‘You look like the young Liza Minnelli. She was a very sexy woman,’ he told me on one occasion, then, possibly inadvertently, placed his hand on my thigh.
‘May I take you out during your school half-term?’ he asked.
‘Yes, please,’ I gushed.
My fury knew no bounds when I told my mother about the invitation and she forbade any such meeting on the grounds that Finney had a regular girlfriend, the actress Diana Quick. Shortly after, my disappointment was assuaged by my introduction to the notorious Tony (Lord) Lambton. Lambton, who had resigned as a Tory minister after a sex scandal, spent most of the year in a magnificent villa near Sienna.
‘In the scheme of things, a grope or a fondle is hardly worthy of legal censure, yet has come to be regarded as akin to attempted murder. Sexual overtures to a young person who has not yet reached puberty are, of course, unforgivable in a civilised society. But never once was I subjected to physical force, intimidation or child abuse’
There was a smaller house on his estate that my father decided to rent, having known and liked Lambton for many years. It was summer when we drove to Lambton’s villa for lunch.
‘You are now going to meet a wicked earl,’ my father said.
He was right. Lambton, who always wore dark glasses, was one of the most famous lotharios of the last century.
By then he must have been in his late 60s, but his libido seemed not to have waned. He pronounced me ‘a great beauty, like a lily drenched with dew’.
His swimming trunks, meanwhile, were slipping off his bottom.
‘Are you a virgin?’ he asked. ‘Yes,’ I answered, disconcerted. Fortunately, this line of conversation was brought to an abrupt halt when a house guest arrived and I was able to make a quick exit.
My father was greatly amused when I described this encounter to him later, and the following day sent me down to the villa with some books he thought Lambton might like to read.
No one seemed to be about, so I wandered up to the first floor, calling his name.
‘I’m in my bedroom,’ Lord Lambton shouted back, and with that he flung open the door.
I found myself staring at his stark-naked body. It was not an edifying sight: I thrust the books at him and left.
Far from being embarrassed, however, he continued to flirt with me on subsequent occasions when we met, often attempting to make me tipsy, because, he said, I was much more pliable when I was drunk. From the age of 13, I was encouraged by my father to drink red wine and quickly became inebriated.
Equally shameless was a married member of the House of Lords who invited my parents and I to stay at his country house.
He kissed me while showing me his greenhouse one day. On another occasion, he rang my father at our London home and, after discussing the political situation, asked to speak to me.
‘It’s your admirer on the phone,’ my father said, amused. ‘I think he wants to ask you for a date.’ I asked if I should go. My admirer, though in his 50s, still had the form and face of a Greek statue, and a brain as sharp as a laser.
‘Yes,’ my father replied. ‘Why not? He’s a man of taste. It’ll be good for your ego and you might even learn something. Of course, he’ll want you to go to bed with him, but I wouldn’t go that far.’
I did learn something. I learned to accept men as they are — fallible, vain and driven by their sexual organs. My admirer, when I turned down his offer of sex, complained that he hadn’t had intercourse for three weeks and could no longer stand this privation.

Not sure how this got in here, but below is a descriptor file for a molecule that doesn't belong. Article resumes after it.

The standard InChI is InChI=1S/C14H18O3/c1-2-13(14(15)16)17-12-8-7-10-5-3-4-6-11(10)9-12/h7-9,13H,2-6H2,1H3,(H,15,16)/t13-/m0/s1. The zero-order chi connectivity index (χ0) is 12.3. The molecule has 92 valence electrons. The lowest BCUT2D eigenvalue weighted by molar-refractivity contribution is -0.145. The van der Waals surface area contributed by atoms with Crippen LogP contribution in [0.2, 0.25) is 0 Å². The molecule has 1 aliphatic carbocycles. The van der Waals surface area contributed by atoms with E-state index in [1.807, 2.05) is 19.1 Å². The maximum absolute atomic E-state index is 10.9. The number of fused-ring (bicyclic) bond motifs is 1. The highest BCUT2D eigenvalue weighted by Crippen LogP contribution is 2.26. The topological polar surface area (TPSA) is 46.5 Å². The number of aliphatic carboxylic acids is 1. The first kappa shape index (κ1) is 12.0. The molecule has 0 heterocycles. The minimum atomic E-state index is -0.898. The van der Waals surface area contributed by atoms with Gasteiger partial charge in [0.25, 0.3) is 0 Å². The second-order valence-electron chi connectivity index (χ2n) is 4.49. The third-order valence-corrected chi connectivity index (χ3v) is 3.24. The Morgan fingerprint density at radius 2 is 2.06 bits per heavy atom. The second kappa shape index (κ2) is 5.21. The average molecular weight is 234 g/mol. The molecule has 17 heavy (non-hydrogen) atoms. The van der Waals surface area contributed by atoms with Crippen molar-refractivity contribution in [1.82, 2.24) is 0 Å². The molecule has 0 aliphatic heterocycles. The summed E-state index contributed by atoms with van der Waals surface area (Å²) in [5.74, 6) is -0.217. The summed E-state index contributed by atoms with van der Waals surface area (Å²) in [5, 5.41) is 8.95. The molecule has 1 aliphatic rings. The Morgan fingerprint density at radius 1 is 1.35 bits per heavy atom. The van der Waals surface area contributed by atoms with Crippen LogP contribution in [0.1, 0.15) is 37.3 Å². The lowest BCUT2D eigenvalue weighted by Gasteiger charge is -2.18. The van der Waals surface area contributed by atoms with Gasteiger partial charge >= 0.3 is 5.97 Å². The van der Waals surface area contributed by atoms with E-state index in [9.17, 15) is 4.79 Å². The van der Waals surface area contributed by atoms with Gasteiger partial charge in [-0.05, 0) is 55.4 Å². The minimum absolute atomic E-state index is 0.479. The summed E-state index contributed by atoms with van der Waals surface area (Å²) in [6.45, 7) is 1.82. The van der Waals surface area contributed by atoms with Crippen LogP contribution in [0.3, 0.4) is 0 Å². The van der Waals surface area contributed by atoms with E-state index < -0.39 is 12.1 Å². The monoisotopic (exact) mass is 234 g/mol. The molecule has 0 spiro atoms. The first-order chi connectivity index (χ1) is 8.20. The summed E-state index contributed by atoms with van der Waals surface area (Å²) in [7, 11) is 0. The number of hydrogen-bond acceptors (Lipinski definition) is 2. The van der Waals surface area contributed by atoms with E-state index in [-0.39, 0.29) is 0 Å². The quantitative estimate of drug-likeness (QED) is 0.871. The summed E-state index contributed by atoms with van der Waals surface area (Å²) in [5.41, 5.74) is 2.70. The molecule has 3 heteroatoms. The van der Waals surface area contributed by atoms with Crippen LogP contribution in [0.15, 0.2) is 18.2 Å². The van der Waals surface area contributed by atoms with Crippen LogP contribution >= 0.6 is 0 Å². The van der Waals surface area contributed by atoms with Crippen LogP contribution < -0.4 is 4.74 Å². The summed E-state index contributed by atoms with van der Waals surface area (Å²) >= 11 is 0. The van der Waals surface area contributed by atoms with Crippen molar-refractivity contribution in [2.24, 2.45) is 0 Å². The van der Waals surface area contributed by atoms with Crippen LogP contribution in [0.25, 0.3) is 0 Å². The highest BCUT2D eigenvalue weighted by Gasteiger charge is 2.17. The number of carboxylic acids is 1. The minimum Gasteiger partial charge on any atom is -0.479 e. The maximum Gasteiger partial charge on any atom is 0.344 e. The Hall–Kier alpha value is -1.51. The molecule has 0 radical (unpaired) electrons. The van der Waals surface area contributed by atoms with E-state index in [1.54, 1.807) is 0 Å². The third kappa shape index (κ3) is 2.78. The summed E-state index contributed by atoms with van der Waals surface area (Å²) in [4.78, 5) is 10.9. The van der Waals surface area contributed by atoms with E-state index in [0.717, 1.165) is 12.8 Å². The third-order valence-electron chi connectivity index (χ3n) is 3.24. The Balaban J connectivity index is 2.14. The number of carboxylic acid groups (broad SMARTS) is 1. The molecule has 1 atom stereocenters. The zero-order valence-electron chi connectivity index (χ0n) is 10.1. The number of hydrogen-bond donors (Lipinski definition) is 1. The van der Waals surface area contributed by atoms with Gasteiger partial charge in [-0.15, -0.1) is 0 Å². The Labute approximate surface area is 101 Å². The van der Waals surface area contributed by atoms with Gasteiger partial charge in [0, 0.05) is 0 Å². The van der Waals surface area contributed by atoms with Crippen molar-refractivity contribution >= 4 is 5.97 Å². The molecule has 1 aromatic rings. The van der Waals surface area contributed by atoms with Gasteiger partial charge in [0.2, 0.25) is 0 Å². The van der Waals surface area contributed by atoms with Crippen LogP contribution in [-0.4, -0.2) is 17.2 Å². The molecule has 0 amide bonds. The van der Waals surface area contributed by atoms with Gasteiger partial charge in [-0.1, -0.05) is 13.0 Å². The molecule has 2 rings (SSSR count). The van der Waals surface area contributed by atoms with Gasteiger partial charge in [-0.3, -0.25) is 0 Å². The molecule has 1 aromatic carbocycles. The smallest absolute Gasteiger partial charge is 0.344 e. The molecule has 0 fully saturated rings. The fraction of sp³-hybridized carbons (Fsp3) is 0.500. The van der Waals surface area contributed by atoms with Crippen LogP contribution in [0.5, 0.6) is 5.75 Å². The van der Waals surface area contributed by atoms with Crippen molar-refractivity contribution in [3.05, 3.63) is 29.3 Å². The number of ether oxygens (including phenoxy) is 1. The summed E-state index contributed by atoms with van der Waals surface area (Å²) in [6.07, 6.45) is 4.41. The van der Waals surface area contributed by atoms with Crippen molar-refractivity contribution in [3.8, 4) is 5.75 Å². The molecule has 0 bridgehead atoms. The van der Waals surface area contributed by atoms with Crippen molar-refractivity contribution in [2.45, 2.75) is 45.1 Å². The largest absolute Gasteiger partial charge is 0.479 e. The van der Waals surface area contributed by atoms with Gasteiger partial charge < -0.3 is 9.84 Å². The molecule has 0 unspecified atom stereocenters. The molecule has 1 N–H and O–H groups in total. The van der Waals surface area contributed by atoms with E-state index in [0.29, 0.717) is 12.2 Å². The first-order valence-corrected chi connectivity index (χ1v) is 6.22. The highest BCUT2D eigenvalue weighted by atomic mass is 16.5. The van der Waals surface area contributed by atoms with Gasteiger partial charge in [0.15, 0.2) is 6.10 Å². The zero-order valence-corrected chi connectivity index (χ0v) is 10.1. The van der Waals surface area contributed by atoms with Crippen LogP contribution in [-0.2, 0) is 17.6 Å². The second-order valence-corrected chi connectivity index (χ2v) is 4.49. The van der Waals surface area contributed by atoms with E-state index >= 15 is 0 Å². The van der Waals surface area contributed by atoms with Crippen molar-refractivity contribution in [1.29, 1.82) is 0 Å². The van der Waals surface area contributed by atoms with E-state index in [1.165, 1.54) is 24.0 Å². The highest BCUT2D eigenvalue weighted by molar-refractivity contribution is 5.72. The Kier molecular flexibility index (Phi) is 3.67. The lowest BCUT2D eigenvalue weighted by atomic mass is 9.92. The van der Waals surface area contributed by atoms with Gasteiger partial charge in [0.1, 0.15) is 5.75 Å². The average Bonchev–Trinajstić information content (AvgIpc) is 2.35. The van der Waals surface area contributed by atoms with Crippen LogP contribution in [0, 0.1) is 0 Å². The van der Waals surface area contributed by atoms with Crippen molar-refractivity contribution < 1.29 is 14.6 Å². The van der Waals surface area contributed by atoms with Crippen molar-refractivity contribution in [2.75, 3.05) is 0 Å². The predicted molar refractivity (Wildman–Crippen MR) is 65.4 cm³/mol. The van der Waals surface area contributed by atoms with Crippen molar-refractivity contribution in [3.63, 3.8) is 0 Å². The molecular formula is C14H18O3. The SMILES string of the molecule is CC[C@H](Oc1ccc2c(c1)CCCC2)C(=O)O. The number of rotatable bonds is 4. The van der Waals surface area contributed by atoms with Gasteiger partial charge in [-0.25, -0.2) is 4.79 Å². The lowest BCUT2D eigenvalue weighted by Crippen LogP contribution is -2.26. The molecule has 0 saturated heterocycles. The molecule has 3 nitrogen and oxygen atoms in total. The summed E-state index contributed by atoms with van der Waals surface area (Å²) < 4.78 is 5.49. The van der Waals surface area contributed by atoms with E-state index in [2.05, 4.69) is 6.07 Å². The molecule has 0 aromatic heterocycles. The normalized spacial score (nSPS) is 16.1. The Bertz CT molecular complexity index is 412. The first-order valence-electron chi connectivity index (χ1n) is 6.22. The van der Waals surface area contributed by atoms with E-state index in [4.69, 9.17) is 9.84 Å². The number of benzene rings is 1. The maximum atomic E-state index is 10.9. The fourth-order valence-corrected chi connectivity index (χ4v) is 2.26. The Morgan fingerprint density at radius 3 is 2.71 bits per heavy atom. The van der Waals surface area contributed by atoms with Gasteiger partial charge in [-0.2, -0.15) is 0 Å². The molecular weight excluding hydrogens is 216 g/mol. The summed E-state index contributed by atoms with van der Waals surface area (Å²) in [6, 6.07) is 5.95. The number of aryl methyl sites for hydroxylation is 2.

Far from feeling angry, I commiserated with his forlorn admission and suggested he contact an escort agency. ‘I can’t,’ he wailed. ‘I’m a politician.’ Many people would regard these anecdotes as depressingly illustrative of inappropriate male behaviour, but I say how dull life would be without these improprieties.
In the scheme of things, a grope or a fondle is hardly worthy of legal censure, yet has come to be regarded as akin to attempted murder. Sexual overtures to a young person who has not yet reached puberty are, of course, unforgivable in a civilised society. But never once was I subjected to physical force, intimidation or child abuse.
I am not convinced that we should penalise those in a position of trust for falling from grace occasionally, nor should we forget how manipulative teenage girls can be.
Whenever our English drama teacher took the class to see a play outside school, we would fight each other to sit beside him.
One girl in particular, who already had breasts like the Hollywood actress Jayne Mansfield, would rub herself up against our teacher, much to his delight.
That many teenage girls are simply not to be trusted around attractive older men is a fact that appears to be all too often ignored — but it is high time we reminded ourselves of it.
Speaking for myself, from the age of 13 I was an incorrigible flirt. I still feel guilty about my deplorable behaviour towards an elderly Italian count our family used to visit every summer.
Piqued that he was not taking sufficient notice of my presence, I was utterly determined that I would seduce him into kissing me. I was 17, and he didn’t stand a chance.
My bedroom was next to the room where he watched television after dinner. One night, I made my entrance. After half an hour I had extracted the desired kiss. To his great distress, I then dropped him.
So you cannot blame me for thinking that it is often precocious and predatory girls who should be arrested, and not the men who show an opportunistic interest in them.
After all, it was Eve who tempted Adam.